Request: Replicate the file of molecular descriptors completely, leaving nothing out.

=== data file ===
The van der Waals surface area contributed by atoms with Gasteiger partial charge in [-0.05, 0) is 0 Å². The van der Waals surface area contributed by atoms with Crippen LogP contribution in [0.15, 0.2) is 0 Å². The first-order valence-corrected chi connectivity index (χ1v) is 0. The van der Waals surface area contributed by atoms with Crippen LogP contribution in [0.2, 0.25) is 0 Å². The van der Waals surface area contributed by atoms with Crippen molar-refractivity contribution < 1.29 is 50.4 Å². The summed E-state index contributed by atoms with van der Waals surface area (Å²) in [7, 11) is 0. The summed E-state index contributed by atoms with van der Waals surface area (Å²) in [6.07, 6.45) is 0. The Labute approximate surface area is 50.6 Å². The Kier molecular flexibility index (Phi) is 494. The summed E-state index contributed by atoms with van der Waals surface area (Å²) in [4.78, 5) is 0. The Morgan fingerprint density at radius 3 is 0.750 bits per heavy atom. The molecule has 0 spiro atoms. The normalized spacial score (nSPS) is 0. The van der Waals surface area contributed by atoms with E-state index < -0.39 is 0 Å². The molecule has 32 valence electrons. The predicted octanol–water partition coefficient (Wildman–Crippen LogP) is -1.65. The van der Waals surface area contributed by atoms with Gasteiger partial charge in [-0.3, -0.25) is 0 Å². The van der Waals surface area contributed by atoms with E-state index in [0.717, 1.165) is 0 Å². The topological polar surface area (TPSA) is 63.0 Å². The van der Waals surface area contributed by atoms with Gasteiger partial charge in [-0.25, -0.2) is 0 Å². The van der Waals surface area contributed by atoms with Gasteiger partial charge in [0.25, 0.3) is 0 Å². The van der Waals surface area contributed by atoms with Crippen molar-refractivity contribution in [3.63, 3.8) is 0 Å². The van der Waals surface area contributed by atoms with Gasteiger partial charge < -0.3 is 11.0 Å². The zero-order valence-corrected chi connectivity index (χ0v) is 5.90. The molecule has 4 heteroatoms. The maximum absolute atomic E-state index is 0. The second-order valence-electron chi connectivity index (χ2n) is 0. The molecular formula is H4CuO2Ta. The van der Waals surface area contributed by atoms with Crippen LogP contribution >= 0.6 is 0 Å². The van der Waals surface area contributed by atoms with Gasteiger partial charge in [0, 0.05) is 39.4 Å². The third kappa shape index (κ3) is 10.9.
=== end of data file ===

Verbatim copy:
The van der Waals surface area contributed by atoms with Gasteiger partial charge in [-0.05, 0) is 0 Å². The van der Waals surface area contributed by atoms with Crippen LogP contribution in [0.15, 0.2) is 0 Å². The first-order valence-corrected chi connectivity index (χ1v) is 0. The van der Waals surface area contributed by atoms with Crippen LogP contribution in [0.2, 0.25) is 0 Å². The van der Waals surface area contributed by atoms with Crippen molar-refractivity contribution < 1.29 is 50.4 Å². The summed E-state index contributed by atoms with van der Waals surface area (Å²) in [7, 11) is 0. The summed E-state index contributed by atoms with van der Waals surface area (Å²) in [6.07, 6.45) is 0. The Labute approximate surface area is 50.6 Å². The Kier molecular flexibility index (Phi) is 494. The summed E-state index contributed by atoms with van der Waals surface area (Å²) in [4.78, 5) is 0. The Morgan fingerprint density at radius 3 is 0.750 bits per heavy atom. The molecule has 0 spiro atoms. The normalized spacial score (nSPS) is 0. The van der Waals surface area contributed by atoms with E-state index < -0.39 is 0 Å². The molecule has 32 valence electrons. The predicted octanol–water partition coefficient (Wildman–Crippen LogP) is -1.65. The van der Waals surface area contributed by atoms with Gasteiger partial charge in [-0.3, -0.25) is 0 Å². The van der Waals surface area contributed by atoms with E-state index in [0.717, 1.165) is 0 Å². The topological polar surface area (TPSA) is 63.0 Å². The van der Waals surface area contributed by atoms with Gasteiger partial charge in [-0.25, -0.2) is 0 Å². The van der Waals surface area contributed by atoms with Gasteiger partial charge in [0.25, 0.3) is 0 Å². The van der Waals surface area contributed by atoms with Crippen molar-refractivity contribution in [3.63, 3.8) is 0 Å². The van der Waals surface area contributed by atoms with Gasteiger partial charge < -0.3 is 11.0 Å². The zero-order valence-corrected chi connectivity index (χ0v) is 5.90. The molecule has 4 heteroatoms. The maximum absolute atomic E-state index is 0. The second-order valence-electron chi connectivity index (χ2n) is 0. The molecular formula is H4CuO2Ta. The van der Waals surface area contributed by atoms with Crippen LogP contribution >= 0.6 is 0 Å². The van der Waals surface area contributed by atoms with Gasteiger partial charge in [0, 0.05) is 39.4 Å². The third kappa shape index (κ3) is 10.9.